Chaos ensued as thousands of terrified Afghans who had worked for the U.S. military and other NATO countries or worked in other sensitive positions, sought to leave the country to avoid Taliban reprisals. The situation has been seen as a foreign policy disaster for the Biden administration, which as Secretary of State Antony Blinken has said, inherited a withdrawal deadline but no plan from the former Trump administration.  

Now the United Nations finds itself in a difficult situation, trying to assist nearly 18 million Afghans who are in dire need of assistance after years of conflict, drought and now COVID-19.  

“Afghanistan represents an enormous humanitarian challenge for the United Nations, and it’s going to be U.N. agencies responsible for keeping Afghans alive during a period of hunger and political chaos,” said Richard Gowan, U.N. director for the International Crisis Group.  

 

The concern with which wealthy countries view the situation was evident on Monday, when they pledged more than $1.2 billon to provide humanitarian and regional assistance to try to prevent a new refugee crisis.  

Western governments are especially worried that the Taliban will impose repressive restrictions on women and girls, jeopardizing 20 years of hard-won gains.  

“We’re going to hear European leaders in particular talk about the need to protect women’s rights and human rights in Afghanistan,” Gowan said. “There’s not very much the General Assembly can do to force the Taliban to protect those.”  

G-20 foreign ministers will discuss the situation on Wednesday, and it is likely to be a dominant topic in bilateral meetings.  

Diplomats say nations need to coordinate a united approach to how they will deal with the Taliban going forward.   

The foreign ministers of the five permanent U.N. Security Council members (Britain, China, France, Russia and the United States) are also planning a meeting, and diplomats say Afghanistan will certainly be on the agenda.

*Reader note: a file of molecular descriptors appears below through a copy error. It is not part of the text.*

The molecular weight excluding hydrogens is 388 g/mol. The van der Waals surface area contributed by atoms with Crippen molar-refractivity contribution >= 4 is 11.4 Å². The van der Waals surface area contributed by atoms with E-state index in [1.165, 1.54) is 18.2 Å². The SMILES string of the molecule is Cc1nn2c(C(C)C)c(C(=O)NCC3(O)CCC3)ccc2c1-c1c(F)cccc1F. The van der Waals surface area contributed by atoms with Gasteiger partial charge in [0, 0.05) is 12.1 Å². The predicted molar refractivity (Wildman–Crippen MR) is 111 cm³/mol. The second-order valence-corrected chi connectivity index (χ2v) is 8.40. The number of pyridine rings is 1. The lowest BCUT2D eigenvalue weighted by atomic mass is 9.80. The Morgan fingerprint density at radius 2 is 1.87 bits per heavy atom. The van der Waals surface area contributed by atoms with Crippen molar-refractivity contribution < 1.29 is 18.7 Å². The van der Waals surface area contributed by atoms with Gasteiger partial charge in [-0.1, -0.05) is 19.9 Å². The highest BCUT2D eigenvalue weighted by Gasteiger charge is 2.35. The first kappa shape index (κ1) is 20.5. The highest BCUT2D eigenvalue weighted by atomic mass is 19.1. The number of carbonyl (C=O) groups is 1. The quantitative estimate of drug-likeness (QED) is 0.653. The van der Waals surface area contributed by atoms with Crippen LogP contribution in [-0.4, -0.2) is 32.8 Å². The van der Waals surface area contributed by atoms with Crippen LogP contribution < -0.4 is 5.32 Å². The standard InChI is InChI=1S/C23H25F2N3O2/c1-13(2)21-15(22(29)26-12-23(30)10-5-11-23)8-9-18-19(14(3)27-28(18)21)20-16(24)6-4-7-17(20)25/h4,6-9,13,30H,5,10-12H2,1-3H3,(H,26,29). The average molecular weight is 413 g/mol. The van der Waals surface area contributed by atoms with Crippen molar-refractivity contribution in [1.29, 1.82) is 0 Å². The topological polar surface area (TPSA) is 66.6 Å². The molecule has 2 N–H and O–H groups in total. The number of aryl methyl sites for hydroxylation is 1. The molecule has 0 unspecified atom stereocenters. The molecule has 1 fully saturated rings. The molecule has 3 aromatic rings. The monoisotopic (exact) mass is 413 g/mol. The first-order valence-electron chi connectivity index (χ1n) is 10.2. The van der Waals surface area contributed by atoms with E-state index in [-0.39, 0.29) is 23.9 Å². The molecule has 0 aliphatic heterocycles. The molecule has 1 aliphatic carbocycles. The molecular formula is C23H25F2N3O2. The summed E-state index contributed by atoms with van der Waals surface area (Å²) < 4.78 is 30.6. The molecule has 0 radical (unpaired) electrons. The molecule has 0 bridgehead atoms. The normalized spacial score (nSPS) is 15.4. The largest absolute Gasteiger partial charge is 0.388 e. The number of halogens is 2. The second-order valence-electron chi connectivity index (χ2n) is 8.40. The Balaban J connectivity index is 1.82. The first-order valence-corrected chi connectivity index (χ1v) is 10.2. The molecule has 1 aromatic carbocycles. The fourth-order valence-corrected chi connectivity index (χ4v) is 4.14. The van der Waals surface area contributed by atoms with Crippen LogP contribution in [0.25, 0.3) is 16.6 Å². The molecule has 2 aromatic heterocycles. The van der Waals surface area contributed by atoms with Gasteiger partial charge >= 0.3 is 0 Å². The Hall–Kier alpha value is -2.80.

Biden debut

The U.N. secretary-general’s spokesman said Guterres and President Biden will meet in person Monday in New York.   

The U.S. president’s speech always draws a full General Assembly. This year, due to the COVID-19 restrictions in place at the U.N., delegations will be allowed to have only their leader plus three other people seated in the hall.  

Biden will make his debut address to the assembly Tuesday morning as the annual debate gets under way.

“I think Biden will have a message for the leaders, which is that they shouldn’t let China gain too much power in the U.N. system,” said International Crisis Group’s Gowan. “The Biden administration, just like the Trump administration before it, is concerned that the Chinese are gaining influence rapidly in multilateral institutions, and Biden will want to send the message that the U.S. is still the natural leader here.”    

Thomas-Greenfield said the president will deliver his speech in person and then return to Washington where he will continue to participate in U.N. meetings virtually.  

 

“President Biden will speak to our top priorities: ending the COVID-19 pandemic, combatting the climate crisis and defending human rights, democracy and the international rules-based order,” she said Friday. “All three are challenges that stretch across borders. They involve every single country on earth.” 

Secretary of State Blinken will be in New York Monday through Thursday to engage with international officials. Special presidential envoy for climate, John Kerry, will also be in New York.  

COVID-19 precautions

The Biden administration, New York City officials and the U.N. are eager to keep this gathering healthy. 

Inside the General Assembly hall, everyone is expected to be vaccinated, although an honor system is in place and delegates will not have to show proof. If they want to sit down and eat in a U.N. cafeteria, they will have to show their vaccination status, as that is required in all city restaurants now.  

The U.N. will also have a reduced number of staff in the building, and the hundreds of foreign and visiting journalists who cover the annual meeting have not been granted access this year.  

The city will be providing a mobile COVID-19 testing unit outside U.N. headquarters all week, where delegates can also get vaccinated with the single-dose Johnson and Johnson shot.  

Thomas-Greenfield said she would be having a COVID-19 test Monday morning before meeting other officials.  

“Stopping the spread of COVID is our top priority, both here next week and everywhere going forward,” she said.